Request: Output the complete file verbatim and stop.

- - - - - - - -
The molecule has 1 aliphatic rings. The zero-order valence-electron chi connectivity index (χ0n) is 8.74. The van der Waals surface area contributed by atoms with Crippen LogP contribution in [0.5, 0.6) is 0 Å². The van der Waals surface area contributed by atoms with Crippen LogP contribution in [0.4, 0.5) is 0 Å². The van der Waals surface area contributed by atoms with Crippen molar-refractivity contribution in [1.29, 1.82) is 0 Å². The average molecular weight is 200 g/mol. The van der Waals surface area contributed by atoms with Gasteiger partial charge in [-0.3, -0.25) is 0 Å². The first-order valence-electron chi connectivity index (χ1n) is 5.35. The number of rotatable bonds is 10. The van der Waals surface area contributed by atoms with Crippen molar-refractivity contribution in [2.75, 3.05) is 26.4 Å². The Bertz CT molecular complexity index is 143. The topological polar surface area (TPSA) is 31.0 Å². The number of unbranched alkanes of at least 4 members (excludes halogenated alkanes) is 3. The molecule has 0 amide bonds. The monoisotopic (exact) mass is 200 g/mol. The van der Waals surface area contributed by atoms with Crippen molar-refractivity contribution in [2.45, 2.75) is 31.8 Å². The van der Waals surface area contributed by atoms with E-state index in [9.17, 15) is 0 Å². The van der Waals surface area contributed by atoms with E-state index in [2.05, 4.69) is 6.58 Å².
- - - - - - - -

The molecule has 1 aliphatic rings. The zero-order valence-electron chi connectivity index (χ0n) is 8.74. The van der Waals surface area contributed by atoms with Crippen LogP contribution in [0.5, 0.6) is 0 Å². The van der Waals surface area contributed by atoms with Crippen LogP contribution in [0.4, 0.5) is 0 Å². The van der Waals surface area contributed by atoms with Crippen molar-refractivity contribution in [1.29, 1.82) is 0 Å². The average molecular weight is 200 g/mol. The van der Waals surface area contributed by atoms with Gasteiger partial charge in [-0.3, -0.25) is 0 Å². The first-order valence-electron chi connectivity index (χ1n) is 5.35. The number of rotatable bonds is 10. The van der Waals surface area contributed by atoms with Crippen molar-refractivity contribution in [2.75, 3.05) is 26.4 Å². The Bertz CT molecular complexity index is 143. The topological polar surface area (TPSA) is 31.0 Å². The number of unbranched alkanes of at least 4 members (excludes halogenated alkanes) is 3. The molecule has 0 amide bonds. The monoisotopic (exact) mass is 200 g/mol. The van der Waals surface area contributed by atoms with Crippen molar-refractivity contribution in [2.45, 2.75) is 31.8 Å². The van der Waals surface area contributed by atoms with E-state index in [9.17, 15) is 0 Å². The van der Waals surface area contributed by atoms with E-state index in [2.05, 4.69) is 6.58 Å².